Facing Your Fears: 4 Common Worries People Have About Divorce

Every time you look at the summer calendar on your fridge, you’re reminded about your upcoming divorce. Your daughter can’t stop talking about the new slides at Dune Peninsula park while your son is excited about his camping trip with friends. There’s also the new exhibit at the Tacoma Art Museum “Bart at TAM: Animating America’s Favorite Family”, that has the town talking. 

You begin to wonder, “will I ever enjoy these events with the kids again? Will the parenting plan allow us to keep these traditions alive after the divorce?”. The answer is yes, but it’s hard to see that when you’re so worried about the future. In this blog, we’ll go over 4 common worries that people have about divorce and what the likely truth is behind each one.

1. How Often Will You See Your Kids?

There may be reasons why you can’t be the primary residential parent. Maybe you have to travel a lot for work, or you’re required to put in long hours that make it hard to be home when you’re needed. Does this mean that you won’t see the kids for more than a few hours a week?

Not at all! Nonprimary residential parents can enjoy a generous visitation schedule when parties can agree on what’s best for the children. Depending on the terms of the parenting plan, the kids may spend weekends, some major holidays, and much of the summer vacation with you. Courts recognize how important it is for them to have both parents in their lives, so you can count on a fair and balanced parenting plan. Prepare to enjoy many more fun outings with your kids!

2. How Much Spousal Support Will You Pay / Receive?

Are you worried about money because you’ve been a stay-at-home parent until now? Or did your spouse leave the workforce early to take care of the home and you’re wondering how much support they will need?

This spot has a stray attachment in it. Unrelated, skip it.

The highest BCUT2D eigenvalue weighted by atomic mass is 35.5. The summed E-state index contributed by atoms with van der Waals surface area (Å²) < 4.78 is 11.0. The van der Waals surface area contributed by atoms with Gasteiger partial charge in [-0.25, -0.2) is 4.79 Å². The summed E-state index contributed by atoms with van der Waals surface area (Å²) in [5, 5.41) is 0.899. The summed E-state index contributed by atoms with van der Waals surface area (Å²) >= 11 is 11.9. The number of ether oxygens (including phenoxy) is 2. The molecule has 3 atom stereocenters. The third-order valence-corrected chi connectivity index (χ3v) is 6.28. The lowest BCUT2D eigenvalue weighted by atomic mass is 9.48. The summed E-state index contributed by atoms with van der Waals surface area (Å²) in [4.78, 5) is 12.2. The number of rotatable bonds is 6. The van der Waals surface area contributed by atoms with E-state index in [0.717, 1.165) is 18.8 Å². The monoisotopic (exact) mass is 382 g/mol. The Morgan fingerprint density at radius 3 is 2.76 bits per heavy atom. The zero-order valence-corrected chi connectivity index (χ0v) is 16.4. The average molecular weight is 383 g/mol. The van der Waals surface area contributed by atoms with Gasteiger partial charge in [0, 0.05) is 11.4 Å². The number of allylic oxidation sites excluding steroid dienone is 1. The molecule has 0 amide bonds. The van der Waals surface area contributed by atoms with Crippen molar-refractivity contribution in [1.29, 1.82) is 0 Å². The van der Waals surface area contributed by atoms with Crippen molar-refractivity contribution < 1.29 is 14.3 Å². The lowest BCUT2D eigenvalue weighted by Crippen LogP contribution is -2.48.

Spousal maintenance is different from child support in that there is no formula for calculating how much money you pay or receive.  If your economic positions are similar, maintenance probably won’t be granted because the relative need and ability to pay are essentially the same.

If you request maintenance and the court agrees that it’s appropriate under the circumstances, how much can you expect and for how long? Although every case is treated differently, below are some general guidelines that may dictate your outcome:

  • Your financial resources;
  • The amount of time it will reasonably take for you to get the education or training to find gainful employment;
  • The duration of the marriage and the standard of living you enjoyed;
  • Your age, health, and financial obligations.  

The goal of spousal maintenance is to give you financial cushion you need to prepare for the exciting opportunities that lie ahead.

3. How Will You Afford the Divorce?

Nearly everyone who is preparing for divorce worries about costs. If you and your spouse agree on important matters like child support, property division, and spousal maintenance, your divorce doesn’t have to be expensive at all. Even if you do disagree in any of these areas, they can be resolved in an amicable and affordable manner via collaborative law or mediation with your attorney.

If you earn less than your spouse, the court may order he or she to pay some of your reasonable attorney fees as part of the divorce settlement. While this is not a general rule, Washington courts strive for settlements that won’t leave either spouse at a serious economic disadvantage.

4. How Will You Adjust to Your New Life?

Divorce is a big change in your life, but it also frees you to try new experiences and explore more possibilities than you could while married. If you embrace the opportunity, it can be exciting and invigorating. You and your former spouse can be better friends as co-parents than you were as a couple, which is wonderful for the kids. When you look back later, you may recall your divorce as one of the best things that ever happened to you.

When you’re worried about divorce, a good Washington family law attorney will answer your questions and help you appreciate that this transition is opening a whole new world to you. At Bliss Law Group, we care about our clients and strive for an outcome that protects you financially and preserves your relationship with your children. For more information, reach out to us today at 253-844-4412.

Written by Bliss Law Group